Leipzig has completely banned the sale of hot alcohol in the city, including mulled wine, as part of new coronavirus lockdown restrictions.
Despite a relatively low number of coronavirus cases, the German city has banned the sale of mulled wine and other hot alcoholic drinks to stop “pop-up Christmas markets” from forming where people could potentially gather.
Leipzig will also ban all sales of alcohol from 10 pm to 6 am at supermarkets, restaurants, petrol stations, and other shops, broadcaster MDR reports.
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Similar measures have been enacted in other cities within Saxony, such as Chemnitz where alcohol consumption has been banned in the city centre. Visitors to the city centre will also be required to wear masks in designated areas from 6 am to 10 pm.
The city of Dresden, meanwhile, is allowing alcohol to be consumed in public during the day and mulled wine stands are being allowed to operate. But from 8 pm to 7 am, alcohol consumption is banned in much of the city centre and the main railway station. The sale of alcohol in all of Dresden will also be prohibited from 10 pm to 6 am, starting from Wednesday.
Leipzig city spokesman Matthias Hasberg noted that the measures in the city were being implemented, even though the new coronavirus cases remain under the 200 per 100,000 threshold, which both Dresden and Chemnitz have surpassed. Saxony itself is now considered a hotspot for new infections across Germany.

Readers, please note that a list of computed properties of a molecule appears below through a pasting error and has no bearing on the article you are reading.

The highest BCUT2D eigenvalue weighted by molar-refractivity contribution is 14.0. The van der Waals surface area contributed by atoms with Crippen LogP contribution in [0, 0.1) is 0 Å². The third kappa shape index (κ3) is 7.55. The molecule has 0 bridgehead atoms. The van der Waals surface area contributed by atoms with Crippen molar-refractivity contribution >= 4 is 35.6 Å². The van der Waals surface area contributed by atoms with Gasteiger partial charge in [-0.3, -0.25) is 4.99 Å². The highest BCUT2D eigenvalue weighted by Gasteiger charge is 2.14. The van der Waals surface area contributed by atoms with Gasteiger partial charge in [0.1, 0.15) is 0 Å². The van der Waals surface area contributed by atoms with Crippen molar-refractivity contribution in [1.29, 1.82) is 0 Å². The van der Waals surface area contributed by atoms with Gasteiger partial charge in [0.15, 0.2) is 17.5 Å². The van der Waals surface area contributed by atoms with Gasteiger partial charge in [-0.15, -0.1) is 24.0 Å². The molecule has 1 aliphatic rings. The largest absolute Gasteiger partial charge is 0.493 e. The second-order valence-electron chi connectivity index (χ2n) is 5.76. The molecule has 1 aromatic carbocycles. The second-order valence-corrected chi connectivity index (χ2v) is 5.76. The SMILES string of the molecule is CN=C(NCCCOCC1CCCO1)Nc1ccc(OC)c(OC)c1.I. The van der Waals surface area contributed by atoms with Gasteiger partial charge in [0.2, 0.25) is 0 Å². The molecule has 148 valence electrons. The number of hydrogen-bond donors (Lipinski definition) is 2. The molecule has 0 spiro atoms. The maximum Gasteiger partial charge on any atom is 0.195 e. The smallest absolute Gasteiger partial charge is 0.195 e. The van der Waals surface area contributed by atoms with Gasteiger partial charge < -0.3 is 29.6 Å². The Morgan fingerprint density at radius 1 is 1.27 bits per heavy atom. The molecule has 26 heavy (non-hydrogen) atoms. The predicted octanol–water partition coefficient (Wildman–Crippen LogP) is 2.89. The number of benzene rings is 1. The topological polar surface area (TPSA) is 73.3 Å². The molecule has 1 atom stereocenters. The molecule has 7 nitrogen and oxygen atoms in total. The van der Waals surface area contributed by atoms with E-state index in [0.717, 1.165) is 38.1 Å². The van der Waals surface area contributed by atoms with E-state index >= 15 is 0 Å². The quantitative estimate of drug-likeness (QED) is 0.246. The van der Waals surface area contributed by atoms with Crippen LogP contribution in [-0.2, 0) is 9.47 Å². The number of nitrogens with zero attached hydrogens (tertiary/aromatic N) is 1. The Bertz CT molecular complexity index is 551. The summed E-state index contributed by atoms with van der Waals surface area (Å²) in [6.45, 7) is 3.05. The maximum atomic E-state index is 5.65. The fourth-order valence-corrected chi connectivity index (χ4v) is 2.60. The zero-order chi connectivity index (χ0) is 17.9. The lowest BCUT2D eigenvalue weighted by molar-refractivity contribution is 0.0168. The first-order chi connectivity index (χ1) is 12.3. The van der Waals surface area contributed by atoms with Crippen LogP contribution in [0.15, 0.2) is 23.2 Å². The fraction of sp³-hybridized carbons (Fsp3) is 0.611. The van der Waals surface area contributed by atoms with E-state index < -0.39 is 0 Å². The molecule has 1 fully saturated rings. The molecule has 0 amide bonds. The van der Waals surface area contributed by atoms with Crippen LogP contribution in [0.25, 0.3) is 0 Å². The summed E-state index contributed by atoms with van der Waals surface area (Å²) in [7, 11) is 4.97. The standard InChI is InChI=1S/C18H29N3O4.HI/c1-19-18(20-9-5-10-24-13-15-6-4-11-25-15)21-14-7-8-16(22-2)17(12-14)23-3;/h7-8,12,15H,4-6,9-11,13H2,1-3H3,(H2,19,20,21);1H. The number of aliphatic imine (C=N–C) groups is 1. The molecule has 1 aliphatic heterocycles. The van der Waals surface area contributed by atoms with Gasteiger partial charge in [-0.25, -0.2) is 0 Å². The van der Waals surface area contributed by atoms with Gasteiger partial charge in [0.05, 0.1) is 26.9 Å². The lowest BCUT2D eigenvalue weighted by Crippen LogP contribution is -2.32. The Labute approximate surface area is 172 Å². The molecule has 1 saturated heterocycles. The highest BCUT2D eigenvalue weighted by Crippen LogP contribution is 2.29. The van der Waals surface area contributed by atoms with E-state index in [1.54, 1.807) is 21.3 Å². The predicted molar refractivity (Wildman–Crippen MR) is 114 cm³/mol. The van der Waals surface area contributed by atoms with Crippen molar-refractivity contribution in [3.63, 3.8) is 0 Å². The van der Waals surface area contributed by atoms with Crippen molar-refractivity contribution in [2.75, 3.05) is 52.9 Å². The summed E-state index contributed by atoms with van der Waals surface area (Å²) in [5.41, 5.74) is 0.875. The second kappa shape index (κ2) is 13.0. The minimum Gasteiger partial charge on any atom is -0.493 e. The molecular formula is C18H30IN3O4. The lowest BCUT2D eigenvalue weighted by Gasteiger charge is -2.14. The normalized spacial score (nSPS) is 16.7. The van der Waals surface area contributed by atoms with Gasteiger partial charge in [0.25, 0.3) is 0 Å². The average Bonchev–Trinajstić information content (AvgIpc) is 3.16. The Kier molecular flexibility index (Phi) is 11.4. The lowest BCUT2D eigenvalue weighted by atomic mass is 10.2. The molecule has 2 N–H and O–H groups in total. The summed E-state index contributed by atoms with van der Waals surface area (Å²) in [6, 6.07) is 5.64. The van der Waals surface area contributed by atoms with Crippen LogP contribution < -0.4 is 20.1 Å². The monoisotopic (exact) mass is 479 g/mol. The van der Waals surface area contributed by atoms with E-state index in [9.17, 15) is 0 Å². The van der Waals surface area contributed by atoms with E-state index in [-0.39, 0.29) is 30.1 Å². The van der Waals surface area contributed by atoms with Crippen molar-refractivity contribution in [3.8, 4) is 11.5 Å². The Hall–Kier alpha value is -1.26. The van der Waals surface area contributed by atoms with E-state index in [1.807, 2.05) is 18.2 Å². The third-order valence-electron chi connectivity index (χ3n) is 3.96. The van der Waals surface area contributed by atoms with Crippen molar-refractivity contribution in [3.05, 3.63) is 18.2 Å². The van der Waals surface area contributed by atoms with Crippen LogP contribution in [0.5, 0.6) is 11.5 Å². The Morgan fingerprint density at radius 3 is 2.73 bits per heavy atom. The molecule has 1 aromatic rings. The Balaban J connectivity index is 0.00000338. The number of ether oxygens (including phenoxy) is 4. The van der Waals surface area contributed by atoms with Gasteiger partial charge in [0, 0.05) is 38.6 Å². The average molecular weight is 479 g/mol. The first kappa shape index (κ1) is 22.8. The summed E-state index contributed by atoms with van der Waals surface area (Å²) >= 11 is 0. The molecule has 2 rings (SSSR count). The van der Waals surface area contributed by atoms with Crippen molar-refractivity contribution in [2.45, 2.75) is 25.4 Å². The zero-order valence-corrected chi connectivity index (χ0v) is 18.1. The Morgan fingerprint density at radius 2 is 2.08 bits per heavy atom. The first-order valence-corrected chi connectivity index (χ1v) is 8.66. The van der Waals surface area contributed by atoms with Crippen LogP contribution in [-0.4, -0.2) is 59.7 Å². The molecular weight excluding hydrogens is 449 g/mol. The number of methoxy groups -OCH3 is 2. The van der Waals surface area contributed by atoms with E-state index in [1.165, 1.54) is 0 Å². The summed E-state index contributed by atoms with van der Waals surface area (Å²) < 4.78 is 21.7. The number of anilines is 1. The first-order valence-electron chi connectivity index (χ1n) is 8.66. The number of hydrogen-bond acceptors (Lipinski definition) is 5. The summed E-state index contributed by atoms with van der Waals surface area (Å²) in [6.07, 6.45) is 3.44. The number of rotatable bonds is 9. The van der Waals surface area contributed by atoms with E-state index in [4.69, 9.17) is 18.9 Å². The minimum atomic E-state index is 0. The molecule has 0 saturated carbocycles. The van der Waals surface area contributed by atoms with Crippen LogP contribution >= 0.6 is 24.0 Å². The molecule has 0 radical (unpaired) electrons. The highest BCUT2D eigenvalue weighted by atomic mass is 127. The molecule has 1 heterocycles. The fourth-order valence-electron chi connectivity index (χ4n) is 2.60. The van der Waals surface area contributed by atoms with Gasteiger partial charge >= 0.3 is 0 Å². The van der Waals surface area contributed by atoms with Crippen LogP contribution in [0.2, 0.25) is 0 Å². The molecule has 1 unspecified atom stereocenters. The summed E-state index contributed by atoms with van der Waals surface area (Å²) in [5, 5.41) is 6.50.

The alcohol bans come just days after the Welsh assembly banned pubs from selling alcohol altogether while decreeing a strict 6 pm curfew for hospitality venues.
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Welsh First Minister Mark Drakeford added that his government would also be considering travel restrictions for those coming in and out of Wales.
Sweden has also placed limitations on alcohol sales, banning the sale of beverages after 10 pm last month. South Africa has banned the sale of alcohol twice since the start of the Wuhan coronavirus pandemic.